Staff must play residents’ role

Donna Pierpoint
Donna Pierpoint
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Last month we gave our staff the most important training a care home could ever provide.

We put them in the shoes of residents – the people they’re employed to care for.

Broomgrove nursing staff, for one day, felt what it was like to lose every scrap of independence and dignity they’d ever known.

They were left wholly reliant on someone else to feed them, dress them, wash them – right down to having someone else clean their teeth.

They were even blindfolded to give the experience of blindness.

Staff were stunned after the experience. They said it was one of the most powerful role-play exercises they’d ever taken part in. One said: ‘It really opened our eyes on how it feels to be dependent on someone else. It’s awful having your independence taken away.’

I see this kind of training as vital. I don’t know how a member of staff could ever have true empathy with a resident without it.

Residents have been wholly supportive of it. As they said in a recent residents meeting: “There’s no better training than being in our shoes.”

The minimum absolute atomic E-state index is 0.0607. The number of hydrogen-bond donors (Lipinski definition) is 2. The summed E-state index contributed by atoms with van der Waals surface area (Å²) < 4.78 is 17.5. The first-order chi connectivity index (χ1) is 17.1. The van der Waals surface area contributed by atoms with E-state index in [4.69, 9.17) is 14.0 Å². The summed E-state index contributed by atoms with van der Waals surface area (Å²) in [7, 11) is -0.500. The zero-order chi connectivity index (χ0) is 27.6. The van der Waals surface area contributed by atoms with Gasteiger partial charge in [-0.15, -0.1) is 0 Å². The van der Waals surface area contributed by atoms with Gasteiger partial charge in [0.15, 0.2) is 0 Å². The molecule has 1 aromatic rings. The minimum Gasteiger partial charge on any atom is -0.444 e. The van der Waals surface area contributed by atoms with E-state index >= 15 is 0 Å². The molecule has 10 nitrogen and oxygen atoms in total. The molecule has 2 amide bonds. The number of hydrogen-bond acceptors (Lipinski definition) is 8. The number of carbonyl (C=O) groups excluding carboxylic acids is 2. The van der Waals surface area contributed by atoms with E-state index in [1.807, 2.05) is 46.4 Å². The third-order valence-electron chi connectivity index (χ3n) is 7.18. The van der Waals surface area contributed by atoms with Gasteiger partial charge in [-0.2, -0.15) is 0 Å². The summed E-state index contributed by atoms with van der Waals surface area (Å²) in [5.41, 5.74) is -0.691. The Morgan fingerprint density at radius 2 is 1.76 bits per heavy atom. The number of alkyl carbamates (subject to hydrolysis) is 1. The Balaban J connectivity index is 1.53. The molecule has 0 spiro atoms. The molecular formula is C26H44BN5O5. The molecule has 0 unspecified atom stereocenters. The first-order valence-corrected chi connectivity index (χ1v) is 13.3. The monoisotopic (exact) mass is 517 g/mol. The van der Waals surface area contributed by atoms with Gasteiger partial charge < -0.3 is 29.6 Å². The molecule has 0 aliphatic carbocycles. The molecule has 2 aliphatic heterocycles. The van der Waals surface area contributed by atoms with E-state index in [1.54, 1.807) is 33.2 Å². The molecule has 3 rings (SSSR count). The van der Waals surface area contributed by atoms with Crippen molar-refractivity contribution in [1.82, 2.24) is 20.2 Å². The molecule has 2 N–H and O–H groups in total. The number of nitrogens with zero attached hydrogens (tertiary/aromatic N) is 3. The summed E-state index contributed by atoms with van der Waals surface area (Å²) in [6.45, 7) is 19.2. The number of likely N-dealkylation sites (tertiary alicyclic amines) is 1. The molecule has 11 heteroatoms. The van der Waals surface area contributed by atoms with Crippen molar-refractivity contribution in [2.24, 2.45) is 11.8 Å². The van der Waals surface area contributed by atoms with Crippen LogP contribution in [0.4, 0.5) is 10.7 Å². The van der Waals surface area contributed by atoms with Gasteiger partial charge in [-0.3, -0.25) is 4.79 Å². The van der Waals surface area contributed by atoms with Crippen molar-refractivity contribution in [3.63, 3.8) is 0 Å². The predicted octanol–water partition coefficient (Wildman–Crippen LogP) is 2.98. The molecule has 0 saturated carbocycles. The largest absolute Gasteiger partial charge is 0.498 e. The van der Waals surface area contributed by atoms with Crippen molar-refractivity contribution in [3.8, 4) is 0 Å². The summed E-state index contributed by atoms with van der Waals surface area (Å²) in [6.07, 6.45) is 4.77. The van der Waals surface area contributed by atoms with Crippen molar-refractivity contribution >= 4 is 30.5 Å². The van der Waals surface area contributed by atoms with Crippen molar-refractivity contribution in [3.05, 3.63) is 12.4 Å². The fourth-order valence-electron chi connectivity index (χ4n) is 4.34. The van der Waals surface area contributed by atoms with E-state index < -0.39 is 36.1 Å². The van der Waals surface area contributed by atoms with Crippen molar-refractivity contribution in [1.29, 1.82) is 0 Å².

Amazingly, this is not classed as the kind of training care homes have to deliver. I insist on it as I think it’s absolutely essential, vital training.

In my view, the training policies of too many homes focus on statutory subjects only. The buzz phrase in the industry is ‘e-learning’. That’s where staff are trained in care via a computer programme.

How is staring at a computer going to train in giving residents care that’s truly sympathetic to their needs?

I feel that the most important training subjects are ‘safeguarding’, ‘manual handling’ and ‘person-centred care’. At Broomgrove these are delivered as interactive training and this truly makes a difference.

There’s no doubt training provision for the majority of care home workers is not going in the right direction. While in some circumstances there may be a case for computer-based learning, there are times it has to be with real people.

It’s the job of carers to enhance the lives of residents and they can’t do that if they don’t know what it feels like to be dependent on someone else.